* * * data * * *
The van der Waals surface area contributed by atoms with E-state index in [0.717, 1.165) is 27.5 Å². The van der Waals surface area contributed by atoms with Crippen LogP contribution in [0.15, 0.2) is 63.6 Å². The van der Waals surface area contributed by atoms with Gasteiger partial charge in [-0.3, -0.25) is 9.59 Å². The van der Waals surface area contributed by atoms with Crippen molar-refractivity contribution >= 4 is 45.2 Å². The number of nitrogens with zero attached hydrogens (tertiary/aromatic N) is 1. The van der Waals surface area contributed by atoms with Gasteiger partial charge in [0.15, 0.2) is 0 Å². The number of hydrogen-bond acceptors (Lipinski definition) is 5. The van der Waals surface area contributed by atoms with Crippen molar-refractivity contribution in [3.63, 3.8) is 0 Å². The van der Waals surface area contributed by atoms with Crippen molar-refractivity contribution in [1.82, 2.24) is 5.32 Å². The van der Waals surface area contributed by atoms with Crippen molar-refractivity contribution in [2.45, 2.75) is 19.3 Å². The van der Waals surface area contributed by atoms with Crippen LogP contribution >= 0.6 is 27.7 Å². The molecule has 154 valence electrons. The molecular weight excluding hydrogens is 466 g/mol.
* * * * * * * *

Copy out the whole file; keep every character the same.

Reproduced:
The van der Waals surface area contributed by atoms with E-state index in [0.717, 1.165) is 27.5 Å². The van der Waals surface area contributed by atoms with Crippen LogP contribution in [0.15, 0.2) is 63.6 Å². The van der Waals surface area contributed by atoms with Gasteiger partial charge in [-0.3, -0.25) is 9.59 Å². The van der Waals surface area contributed by atoms with Crippen molar-refractivity contribution >= 4 is 45.2 Å². The number of nitrogens with zero attached hydrogens (tertiary/aromatic N) is 1. The van der Waals surface area contributed by atoms with Gasteiger partial charge in [0.15, 0.2) is 0 Å². The number of hydrogen-bond acceptors (Lipinski definition) is 5. The van der Waals surface area contributed by atoms with Crippen molar-refractivity contribution in [3.63, 3.8) is 0 Å². The van der Waals surface area contributed by atoms with Crippen molar-refractivity contribution in [1.82, 2.24) is 5.32 Å². The van der Waals surface area contributed by atoms with Crippen molar-refractivity contribution in [2.45, 2.75) is 19.3 Å². The van der Waals surface area contributed by atoms with Crippen LogP contribution >= 0.6 is 27.7 Å². The molecule has 154 valence electrons. The molecular weight excluding hydrogens is 466 g/mol.